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CDC: Vaccinated people can safely gather indoors without masks

New guidelines from the Centers for Disease Control and Prevention (CDC) suggest it is safe for fully vaccinated people to gather indoors with each other without masks.

The hotly anticipated guidance is limited, and only aimed at what people are safe to do in private.

"If you and a friend, or you and a family member are both vaccinated, you can have dinner together" without wearing masks or without distancing, CDC Director Rochelle WalenskyRochelle WalenskyOvernight Health Care: Biden touts 300 million vaccine doses in 150 days | Biden warns of 'potentially deadlier' delta variant | Public option fades with little outcry from progressives Biden warns of 'potentially deadlier' delta variant, urges public to get vaccine Watch live: White House COVID-19 response team holds briefing MORE told reporters Monday.

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In addition, vaccinated people can visit with someone in a single household who is unvaccinated, without protections.

The CDC said Americans are “fully vaccinated” once two weeks have passed since they received the final dose of their vaccine regimen.

For vaccines developed by Moderna and the Pfizer-BioNTech group, that means the second of two shots. For the recently authorized Johnson & Johnson vaccine, it means two weeks after the only injection.

The CDC also recommends vaccinated individuals do not need to quarantine or get tested if they come into contact with someone with COVID-19 and do not develop symptoms.

Walensky noted that only a small percentage of the public has been vaccinated, so precautions need to be taken in public or around people who are vulnerable to severe illness. 

"While the new guidance is a positive step, many more people need to be fully vaccinated before everyone can stop taking most COVID-19 precautions. It is important that, until then, everyone continues to adhere to important mitigation measures to protect the large number of people who remain unvaccinated," Walensky said.

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Public health officials have warned the public not to become complacent about COVID-19. Case numbers have been decreasing, but still remain extremely high even as states have begun to roll back restrictions, including mask mandates and capacity limits.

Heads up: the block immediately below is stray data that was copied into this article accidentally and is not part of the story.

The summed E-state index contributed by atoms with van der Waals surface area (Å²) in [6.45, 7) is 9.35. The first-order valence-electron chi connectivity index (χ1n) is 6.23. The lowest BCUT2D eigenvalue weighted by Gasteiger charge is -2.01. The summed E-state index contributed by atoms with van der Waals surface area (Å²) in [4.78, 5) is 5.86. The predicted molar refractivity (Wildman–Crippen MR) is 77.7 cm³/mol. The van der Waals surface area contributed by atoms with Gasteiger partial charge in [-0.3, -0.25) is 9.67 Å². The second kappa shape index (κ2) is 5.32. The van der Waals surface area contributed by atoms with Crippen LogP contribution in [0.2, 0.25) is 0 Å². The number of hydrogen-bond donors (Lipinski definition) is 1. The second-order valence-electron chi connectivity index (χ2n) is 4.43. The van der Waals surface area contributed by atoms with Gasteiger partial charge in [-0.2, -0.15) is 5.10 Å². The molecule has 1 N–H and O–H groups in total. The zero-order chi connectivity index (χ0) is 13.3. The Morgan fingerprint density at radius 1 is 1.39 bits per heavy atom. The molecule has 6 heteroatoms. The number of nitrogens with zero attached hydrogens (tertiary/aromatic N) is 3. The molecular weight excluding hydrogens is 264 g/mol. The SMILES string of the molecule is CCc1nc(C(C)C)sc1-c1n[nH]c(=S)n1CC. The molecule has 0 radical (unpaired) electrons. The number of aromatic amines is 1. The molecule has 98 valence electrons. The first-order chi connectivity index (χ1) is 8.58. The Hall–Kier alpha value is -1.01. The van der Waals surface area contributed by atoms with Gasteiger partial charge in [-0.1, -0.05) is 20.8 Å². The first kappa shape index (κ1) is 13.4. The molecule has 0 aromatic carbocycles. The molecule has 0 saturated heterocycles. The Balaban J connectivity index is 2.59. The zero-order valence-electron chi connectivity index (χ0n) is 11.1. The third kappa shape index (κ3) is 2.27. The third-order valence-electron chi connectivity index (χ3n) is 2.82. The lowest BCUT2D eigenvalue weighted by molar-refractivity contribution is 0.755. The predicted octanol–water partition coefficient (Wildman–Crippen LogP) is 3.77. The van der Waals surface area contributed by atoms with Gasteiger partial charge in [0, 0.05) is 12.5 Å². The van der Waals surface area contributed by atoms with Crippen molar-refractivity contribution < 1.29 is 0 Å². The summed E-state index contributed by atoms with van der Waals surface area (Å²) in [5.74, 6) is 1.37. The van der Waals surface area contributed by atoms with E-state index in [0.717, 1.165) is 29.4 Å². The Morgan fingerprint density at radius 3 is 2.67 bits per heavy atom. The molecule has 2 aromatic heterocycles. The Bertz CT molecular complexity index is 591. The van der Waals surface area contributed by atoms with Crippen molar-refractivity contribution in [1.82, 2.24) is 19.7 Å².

Only about 9 percent of the public has been fully vaccinated, but that number is likely to rise quickly. The U.S. is administering about 2 million shots a day, and supplies will increase in the coming months. President BidenJoe BidenExpanding child tax credit could lift 4 million children out of poverty: analysis Maria Bartiromo defends reporting: 'Keep trashing me, I'll keep telling the truth' The Memo: The center strikes back MORE said that by the end of May, there will be enough shots for everyone in the country who wants one.

Walensky said there is a "small risk" that vaccinated people could become infected with milder or asymptomatic disease, and potentially transmit the virus to others who are not vaccinated.

Walensky also emphasized the agency's travel recommendations have not changed, for both the vaccinated and for the unvaccinated.

"We would like to give the opportunity for vaccinated grandparents to visit their children and grandchildren who are healthy, and who are local, but our travel guidance currently has been unchanged," Walensky said.

The guidelines still say that with high case numbers, the CDC recommends that people do not travel at this time.

"Every time there's a surge in travel, we have a surge in cases in this country," Walensky said. 

— Updated at 12:55 p.m.